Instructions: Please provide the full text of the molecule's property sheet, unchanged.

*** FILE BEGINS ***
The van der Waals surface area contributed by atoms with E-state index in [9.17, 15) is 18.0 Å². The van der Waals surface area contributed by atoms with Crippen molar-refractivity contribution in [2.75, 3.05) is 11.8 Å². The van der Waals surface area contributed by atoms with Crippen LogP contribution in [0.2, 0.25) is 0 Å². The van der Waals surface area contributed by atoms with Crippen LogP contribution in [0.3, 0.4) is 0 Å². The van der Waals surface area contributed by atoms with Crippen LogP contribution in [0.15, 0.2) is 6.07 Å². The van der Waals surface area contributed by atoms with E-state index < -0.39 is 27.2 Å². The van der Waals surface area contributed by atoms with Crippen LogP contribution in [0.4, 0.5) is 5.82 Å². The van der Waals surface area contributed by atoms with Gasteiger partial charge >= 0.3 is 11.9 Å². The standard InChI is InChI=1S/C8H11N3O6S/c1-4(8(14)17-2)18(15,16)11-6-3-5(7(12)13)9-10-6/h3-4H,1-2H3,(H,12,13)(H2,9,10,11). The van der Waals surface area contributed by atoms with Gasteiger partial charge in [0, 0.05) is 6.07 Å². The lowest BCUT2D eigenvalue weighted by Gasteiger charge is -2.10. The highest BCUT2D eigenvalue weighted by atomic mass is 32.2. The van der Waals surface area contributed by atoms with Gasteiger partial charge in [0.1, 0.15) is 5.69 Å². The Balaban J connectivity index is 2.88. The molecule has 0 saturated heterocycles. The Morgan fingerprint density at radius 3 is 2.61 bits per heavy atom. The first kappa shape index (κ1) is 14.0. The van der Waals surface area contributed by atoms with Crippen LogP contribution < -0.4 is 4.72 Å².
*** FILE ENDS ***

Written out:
The van der Waals surface area contributed by atoms with E-state index in [9.17, 15) is 18.0 Å². The van der Waals surface area contributed by atoms with Crippen molar-refractivity contribution in [2.75, 3.05) is 11.8 Å². The van der Waals surface area contributed by atoms with Crippen LogP contribution in [0.2, 0.25) is 0 Å². The van der Waals surface area contributed by atoms with Crippen LogP contribution in [0.3, 0.4) is 0 Å². The van der Waals surface area contributed by atoms with Crippen LogP contribution in [0.15, 0.2) is 6.07 Å². The van der Waals surface area contributed by atoms with E-state index < -0.39 is 27.2 Å². The van der Waals surface area contributed by atoms with Crippen LogP contribution in [0.4, 0.5) is 5.82 Å². The van der Waals surface area contributed by atoms with Gasteiger partial charge >= 0.3 is 11.9 Å². The standard InChI is InChI=1S/C8H11N3O6S/c1-4(8(14)17-2)18(15,16)11-6-3-5(7(12)13)9-10-6/h3-4H,1-2H3,(H,12,13)(H2,9,10,11). The van der Waals surface area contributed by atoms with Gasteiger partial charge in [0, 0.05) is 6.07 Å². The lowest BCUT2D eigenvalue weighted by Gasteiger charge is -2.10. The highest BCUT2D eigenvalue weighted by atomic mass is 32.2. The van der Waals surface area contributed by atoms with Gasteiger partial charge in [0.1, 0.15) is 5.69 Å². The Balaban J connectivity index is 2.88. The molecule has 0 saturated heterocycles. The Morgan fingerprint density at radius 3 is 2.61 bits per heavy atom. The first kappa shape index (κ1) is 14.0. The van der Waals surface area contributed by atoms with Crippen LogP contribution < -0.4 is 4.72 Å².